Late clamping of the umbilical cord increases the anti-oxidant capacity of mature newborns, and the moderation of inflammatory effects in the case of those born from induced labor

A study conducted by University of Granada scientists (from the Physiology, Obstetrics and Gynaecology Departments) and from the San Cecilio Clinical Hospital (Granada) has demonstrated that delaying the cutting of the umbilical cord in newborns by two minutes leads to a better development of the baby during the first days of life.

This multidisciplinary work, published in the prestigious journal Pediatrics reveals that the time in cutting the umbilical cord (also called umbilical cord clampling) influences the resistance to oxidative stress in newborns.

For answers, researchers turned to mice, stem cells and the “tooth fairy”

With the help of mouse models, induced pluripotent stem cells (iPSCs) and the “tooth fairy,” researchers at the University of California, San Diego School of Medicine have implicated a new gene in idiopathic or non-syndromic autism. The gene is associated with Rett syndrome, a syndromic form of autism, suggesting that different types of autism spectrum disorder (ASD) may share similar molecular pathways.

The findings are published in the Nov. 11, 2014 online issue of Molecular Psychiatry.

Researchers recently found that an immune-system protein called MHCI, or major histocompatibility complex class I, moonlights in the nervous system to help regulate the number of synapses, which transmit chemical and electrical signals between neurons.

When it comes to the brain, "more is better" seems like an obvious assumption. But in the case of synapses, which are the connections between brain cells, too many or too few can both disrupt brain function.

Roles of heritability, mutations, environment estimated – NIH-funded study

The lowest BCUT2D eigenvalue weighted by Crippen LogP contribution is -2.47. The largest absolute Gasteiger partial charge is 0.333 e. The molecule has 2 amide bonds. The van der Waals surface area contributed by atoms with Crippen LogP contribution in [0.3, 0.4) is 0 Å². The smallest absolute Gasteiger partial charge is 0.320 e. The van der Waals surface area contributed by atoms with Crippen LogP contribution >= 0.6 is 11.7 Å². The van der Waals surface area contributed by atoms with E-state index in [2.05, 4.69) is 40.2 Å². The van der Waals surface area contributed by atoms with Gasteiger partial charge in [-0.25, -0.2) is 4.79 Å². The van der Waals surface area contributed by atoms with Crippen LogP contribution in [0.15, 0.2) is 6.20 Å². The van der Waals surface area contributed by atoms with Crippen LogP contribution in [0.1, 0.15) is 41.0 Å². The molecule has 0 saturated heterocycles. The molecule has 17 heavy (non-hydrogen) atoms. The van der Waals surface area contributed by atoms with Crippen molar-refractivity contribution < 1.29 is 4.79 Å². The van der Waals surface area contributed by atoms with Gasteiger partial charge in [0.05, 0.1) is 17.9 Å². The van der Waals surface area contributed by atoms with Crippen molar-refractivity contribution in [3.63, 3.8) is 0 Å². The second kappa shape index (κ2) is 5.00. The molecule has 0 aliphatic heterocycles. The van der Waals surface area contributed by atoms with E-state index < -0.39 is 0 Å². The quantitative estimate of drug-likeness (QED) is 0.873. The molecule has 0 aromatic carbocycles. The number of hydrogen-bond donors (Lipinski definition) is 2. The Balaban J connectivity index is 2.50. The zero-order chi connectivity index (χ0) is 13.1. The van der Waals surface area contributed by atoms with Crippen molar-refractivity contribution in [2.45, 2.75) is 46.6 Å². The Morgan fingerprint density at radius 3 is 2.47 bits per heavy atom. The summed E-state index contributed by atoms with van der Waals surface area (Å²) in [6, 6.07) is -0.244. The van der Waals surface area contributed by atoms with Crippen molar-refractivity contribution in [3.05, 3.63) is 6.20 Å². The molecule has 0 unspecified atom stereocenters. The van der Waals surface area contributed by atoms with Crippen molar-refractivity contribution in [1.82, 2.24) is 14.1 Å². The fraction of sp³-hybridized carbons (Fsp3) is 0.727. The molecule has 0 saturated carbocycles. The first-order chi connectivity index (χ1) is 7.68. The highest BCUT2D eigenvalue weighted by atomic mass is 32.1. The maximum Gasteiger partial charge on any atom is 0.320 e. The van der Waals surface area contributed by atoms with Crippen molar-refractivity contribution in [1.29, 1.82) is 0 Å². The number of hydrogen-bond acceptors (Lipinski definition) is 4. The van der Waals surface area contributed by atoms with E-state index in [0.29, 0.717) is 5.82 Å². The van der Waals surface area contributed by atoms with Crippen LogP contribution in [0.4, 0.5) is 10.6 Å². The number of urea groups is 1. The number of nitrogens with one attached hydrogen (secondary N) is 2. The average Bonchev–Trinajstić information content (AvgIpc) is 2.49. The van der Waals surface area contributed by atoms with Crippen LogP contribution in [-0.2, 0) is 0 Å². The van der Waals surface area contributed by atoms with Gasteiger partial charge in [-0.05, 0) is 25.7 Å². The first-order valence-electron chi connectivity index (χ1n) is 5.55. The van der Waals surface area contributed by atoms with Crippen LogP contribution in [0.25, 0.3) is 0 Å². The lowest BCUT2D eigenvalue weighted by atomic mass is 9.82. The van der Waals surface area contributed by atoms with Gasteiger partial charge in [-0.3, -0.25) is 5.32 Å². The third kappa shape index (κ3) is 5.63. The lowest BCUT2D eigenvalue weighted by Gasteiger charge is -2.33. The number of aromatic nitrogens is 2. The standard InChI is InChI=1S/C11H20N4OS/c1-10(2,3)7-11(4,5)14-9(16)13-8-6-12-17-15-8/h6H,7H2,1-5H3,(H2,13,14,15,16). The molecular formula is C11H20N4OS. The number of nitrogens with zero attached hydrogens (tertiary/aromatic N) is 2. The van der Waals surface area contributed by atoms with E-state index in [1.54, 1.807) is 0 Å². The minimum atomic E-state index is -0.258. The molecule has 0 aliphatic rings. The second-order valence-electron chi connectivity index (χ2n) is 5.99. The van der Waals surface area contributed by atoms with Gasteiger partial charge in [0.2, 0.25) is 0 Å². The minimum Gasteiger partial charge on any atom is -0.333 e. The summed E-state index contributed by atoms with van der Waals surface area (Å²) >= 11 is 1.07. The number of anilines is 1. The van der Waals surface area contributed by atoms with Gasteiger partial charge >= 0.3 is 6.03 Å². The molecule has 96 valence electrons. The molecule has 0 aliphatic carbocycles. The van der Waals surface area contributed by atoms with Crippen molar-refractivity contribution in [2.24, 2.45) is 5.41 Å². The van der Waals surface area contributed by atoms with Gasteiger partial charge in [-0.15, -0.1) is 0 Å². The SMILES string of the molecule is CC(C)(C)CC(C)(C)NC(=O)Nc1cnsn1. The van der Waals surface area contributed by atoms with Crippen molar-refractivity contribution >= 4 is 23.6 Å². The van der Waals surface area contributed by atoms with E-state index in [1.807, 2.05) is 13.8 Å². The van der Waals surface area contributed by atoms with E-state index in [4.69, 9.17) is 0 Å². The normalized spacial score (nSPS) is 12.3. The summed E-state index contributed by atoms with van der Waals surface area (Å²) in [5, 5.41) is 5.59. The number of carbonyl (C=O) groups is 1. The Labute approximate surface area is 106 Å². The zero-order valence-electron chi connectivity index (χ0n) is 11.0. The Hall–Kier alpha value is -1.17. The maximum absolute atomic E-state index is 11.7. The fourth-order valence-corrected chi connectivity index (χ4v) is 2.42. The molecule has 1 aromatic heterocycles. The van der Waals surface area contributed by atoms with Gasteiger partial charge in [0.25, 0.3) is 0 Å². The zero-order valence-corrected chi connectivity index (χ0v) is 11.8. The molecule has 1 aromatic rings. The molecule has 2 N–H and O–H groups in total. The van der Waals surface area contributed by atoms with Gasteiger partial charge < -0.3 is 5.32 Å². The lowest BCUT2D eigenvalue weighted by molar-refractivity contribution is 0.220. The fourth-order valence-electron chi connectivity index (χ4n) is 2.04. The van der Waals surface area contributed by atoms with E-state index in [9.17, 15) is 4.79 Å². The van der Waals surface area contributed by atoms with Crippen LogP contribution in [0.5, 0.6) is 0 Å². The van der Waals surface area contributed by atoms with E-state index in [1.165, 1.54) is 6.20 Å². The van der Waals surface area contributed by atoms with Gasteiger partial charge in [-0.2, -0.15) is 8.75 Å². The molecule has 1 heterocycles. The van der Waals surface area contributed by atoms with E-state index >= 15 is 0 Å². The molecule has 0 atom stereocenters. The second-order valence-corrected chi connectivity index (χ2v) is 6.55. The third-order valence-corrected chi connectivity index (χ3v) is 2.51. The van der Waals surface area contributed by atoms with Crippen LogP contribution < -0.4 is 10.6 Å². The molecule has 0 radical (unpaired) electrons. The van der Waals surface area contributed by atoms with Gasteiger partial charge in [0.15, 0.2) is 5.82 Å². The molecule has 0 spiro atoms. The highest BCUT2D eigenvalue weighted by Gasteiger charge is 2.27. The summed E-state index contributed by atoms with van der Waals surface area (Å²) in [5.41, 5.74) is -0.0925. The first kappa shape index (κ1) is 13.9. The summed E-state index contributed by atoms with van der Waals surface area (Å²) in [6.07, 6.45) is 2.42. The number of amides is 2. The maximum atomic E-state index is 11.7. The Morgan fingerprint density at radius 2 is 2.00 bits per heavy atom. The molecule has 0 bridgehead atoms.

Most of the genetic risk for autism comes from versions of genes that are common in the population rather than from rare variants or spontaneous glitches, researchers funded by the National Institutes of Health have found. Heritability also outweighed other risk factors in this largest study of its kind to date. About 52 percent of the risk for autism was traced to common and rare inherited variation, with spontaneous mutations contributing a modest 2.6 percent of the total risk. “Genetic variation likely accounts for roughly 60 percent of the liability for autism, with common variants comprising the bulk of its genetic architecture,” explained Joseph Buxbaum, Ph.D., of the Icahn School of Medicine at Mount Sinai (ISMMS), New York City. “Although each exerts just a tiny effect individually, these common variations in the genetic code add up to substantial impact, taken together.”
Posted by Nature

State creates programme to boost neuroscience innovation.

As US science agencies firm up plans for a national ten-year neuroscience initiative, California is launching an ambitious project of its own. On 20 June, governor Jerry Brown signed into law a state budget that allocates US$2 million to establish the California Blueprint for Research to Advance Innovations in Neuroscience (Cal-BRAIN) project. Cal-BRAIN is the first state-wide programme to piggyback on the national Brain Research through Advancing Innovative Neurotechnologies (BRAIN) initiative announced by US President Barack Obama in April 2013. The national project is backed this year by $110 million in public funding from the National Institutes of Health (NIH), the Defense Advanced Research Projects Agency (DARPA) and the National Science Foundation (NSF).